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Indiana, Mississippi Are Latest US States to Postpone Primary Elections

Gov. Eric Holcomb speaks during a news conference at the Statehouse, March 20, 2020, in Indianapolis. Holcomb said the Indiana presidential primary will be held on June 2 because of concern about the coronavirus pandemic.

Indiana and Mississippi are the latest U.S. states to postpone primary elections because of the coronavirus pandemic.

Indiana’s Republican governor, Eric Holcomb, said Friday that voting in the state's presidential primary, originally scheduled for May 5, would now take place June 2.

“It stands to reason that rescheduling such an election should only be done in a time of emergency, and by definition we find ourselves in that situation,” Holcomb said in a statement.

The governor said both the state’s Democratic and Republican party chairs supported the move.

Republican Gov. Tate Reeves addresses reporters during a news conference, March 4, 2020, in Jackson, Miss.
Republican Gov. Tate Reeves addresses reporters during a news conference, March 4, 2020, in Jackson, Miss.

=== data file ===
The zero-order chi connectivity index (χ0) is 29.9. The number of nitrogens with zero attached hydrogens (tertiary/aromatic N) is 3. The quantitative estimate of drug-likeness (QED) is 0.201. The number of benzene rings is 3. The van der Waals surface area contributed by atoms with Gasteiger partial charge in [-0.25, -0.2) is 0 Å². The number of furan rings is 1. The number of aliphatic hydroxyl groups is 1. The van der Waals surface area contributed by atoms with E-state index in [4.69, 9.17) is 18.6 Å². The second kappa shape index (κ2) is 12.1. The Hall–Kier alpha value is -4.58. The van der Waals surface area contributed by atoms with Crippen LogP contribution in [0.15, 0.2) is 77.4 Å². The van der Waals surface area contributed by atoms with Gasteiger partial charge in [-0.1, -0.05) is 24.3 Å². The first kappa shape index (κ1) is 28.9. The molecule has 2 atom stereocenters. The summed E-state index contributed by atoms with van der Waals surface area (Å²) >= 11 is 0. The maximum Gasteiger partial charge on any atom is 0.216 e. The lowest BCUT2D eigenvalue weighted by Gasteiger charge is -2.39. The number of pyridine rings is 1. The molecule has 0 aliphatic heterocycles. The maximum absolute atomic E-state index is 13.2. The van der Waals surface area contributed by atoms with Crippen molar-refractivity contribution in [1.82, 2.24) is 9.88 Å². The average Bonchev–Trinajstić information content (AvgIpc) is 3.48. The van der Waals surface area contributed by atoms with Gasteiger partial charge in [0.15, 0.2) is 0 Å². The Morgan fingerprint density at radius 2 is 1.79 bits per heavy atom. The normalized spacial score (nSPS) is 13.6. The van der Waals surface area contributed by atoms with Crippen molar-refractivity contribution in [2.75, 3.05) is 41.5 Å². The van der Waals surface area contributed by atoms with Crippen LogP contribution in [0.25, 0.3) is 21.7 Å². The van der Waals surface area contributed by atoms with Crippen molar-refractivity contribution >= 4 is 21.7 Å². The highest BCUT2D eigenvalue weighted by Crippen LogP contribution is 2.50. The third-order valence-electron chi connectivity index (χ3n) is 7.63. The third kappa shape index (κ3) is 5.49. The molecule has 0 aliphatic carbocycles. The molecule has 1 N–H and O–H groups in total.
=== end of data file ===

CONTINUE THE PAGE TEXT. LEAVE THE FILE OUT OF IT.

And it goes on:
Mississippi’s Republican governor, Tate Reeves, Friday postponed the state’s March 31 Republican primary congressional runoff to June 23. Mississippi has already held its presidential primaries.

“Conducting an election during this outbreak would force poll workers and voters to place themselves in unnecessary risk,” Reeves said in a statement.

Indiana and Mississippi join a handful of states that have already postponed elections because of the coronavirus — Connecticut, Maryland, Kentucky, Ohio, Louisiana and Georgia. Wyoming suspended the in-person portion of its caucuses, urging people to vote through a ballot pickup and drop-off system.

Government officials in those states have cited concerns that holding elections during a pandemic would be a public health risk.

The White House this week urged all Americans to avoid groups of more than 10 and advised older people to stay home altogether.

Earlier this week, Arizona, Florida and Illinois continued with their plans to hold primary elections, with reports indicating that voter turnout was down in those states.

Former Vice President Joe Biden won the Democratic presidential primary in all three states, giving him an almost insurmountable lead over Vermont Senator Bernie Sanders in the race to take on President Donald Trump in the general election in November.